Espaillat hosts community coffee and conversation
U.S. Rep. Adriano Espaillat (D-Manhattan, Bronx) tomorrow will hold his signature “Coffee With Your Congressman” event. This weekend’s special guest will be Bronx District Attorney Darcel D. Clark and other local city and state officials.
During the discussion, Espaillat will provide updates on his ongoing efforts to strengthen infrastructure in his congressional district as well as discuss grant opportunities for local community projects.
These informal events provide residents the opportunity to discuss their concerns and share ideas on how to make improvements throughout New York’s 13th congressional district.
The event is slated for 9:30 a.m., tomorrow, June 18 at the Bedford Cafe, 1 Bedford Park Blvd.in the Bronx. All events are public and residents are required to RSVP prior to attendance by emailing [email protected] or calling 212-497-5959.
Ra announces winner of there ought to be a law contest
Assemblyman Ed Ra (R – Nassau County) yesterday was pleased to announce 5th-Grader Siena Livorno as the winner of the 4th Annual There Ought To Be A Law ceremony for her work regarding the extension of paid family leave.
There Ought To Be A Law contest invites students to submit ideas for a new law, or to take an existing law off the books. This year, 11 schools participated in the program which generated 563 entries.There were 39 semi-finalists recognized with a citation at the ceremony on June 8, 2022.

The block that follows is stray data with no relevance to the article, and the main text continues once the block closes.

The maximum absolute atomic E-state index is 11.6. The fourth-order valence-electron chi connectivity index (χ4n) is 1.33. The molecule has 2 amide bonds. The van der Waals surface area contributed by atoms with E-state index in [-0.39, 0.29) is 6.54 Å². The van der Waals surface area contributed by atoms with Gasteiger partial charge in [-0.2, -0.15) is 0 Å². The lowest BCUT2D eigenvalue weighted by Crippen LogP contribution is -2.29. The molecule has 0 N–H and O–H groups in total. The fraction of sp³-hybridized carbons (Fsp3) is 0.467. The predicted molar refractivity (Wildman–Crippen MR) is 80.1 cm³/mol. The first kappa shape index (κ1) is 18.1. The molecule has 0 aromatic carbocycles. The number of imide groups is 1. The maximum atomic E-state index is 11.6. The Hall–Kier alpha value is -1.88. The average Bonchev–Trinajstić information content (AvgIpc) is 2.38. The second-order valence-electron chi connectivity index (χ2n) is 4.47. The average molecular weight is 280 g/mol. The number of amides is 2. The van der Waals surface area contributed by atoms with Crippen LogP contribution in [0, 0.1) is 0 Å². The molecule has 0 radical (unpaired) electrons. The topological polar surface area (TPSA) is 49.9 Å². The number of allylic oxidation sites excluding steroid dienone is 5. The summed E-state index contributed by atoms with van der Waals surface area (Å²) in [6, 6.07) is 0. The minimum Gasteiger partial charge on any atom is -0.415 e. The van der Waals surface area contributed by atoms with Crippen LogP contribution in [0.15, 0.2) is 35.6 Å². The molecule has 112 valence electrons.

“The ‘There Ought To Be A Law’ contest is an exceptional demonstration of how important it is that young students engage in civic-minded learning. Congratulations to Siena on her tremendous work with regard to paid family leave. Siena was chosen out of 563 students as she showed impeccable penmanship, research skills, understanding of local requirements and all-encompassing writing ability. Sienna, along with many of her classmates and peers, has an incredibly bright future and I have the utmost confidence that she will one day provide great service and commitment to her local communities,” said Ra.
Bottcher unveils plan to expand services in family shelters
New York City Council Member Erik Bottcher (D-Manhattan) and WIN, the largest provider of shelter and supportive services for homeless families in New York City, yesterday unveiled legislation to expand mental health services in shelters for homeless families.
The bill will require the city to fund mental health clinicians at every family shelter, providing the support parents and children need and deserve, directly where they live. These services would be available for families who choose to use them.
Nearly two-third of homeless New Yorkers are families with children — and on an average night this year, over 8,400 families with more than 14,000 children slept in a homeless shelter.
“Mothers in the shelter system must balance their family’s immediate needs — like getting their kids to school and putting food on the table — with longer-term priorities like obtaining mental health care,” Bottcher said. “Mental health clinics’ long wait times and operating hours that fail to accommodate their schedules further increase roadblocks to appropriate care. Our bill will reduce barriers to care, improve outcomes for families, and support families with children experiencing homelessness in accessing services that meet them where they are.”
In 2016, New York City deployed social workers to family shelters, providing support for some families. However, large caseloads and contractual restrictions prevent them from providing clinical mental health services on site, leaving homeless parents and children to seek care from off-site clinics.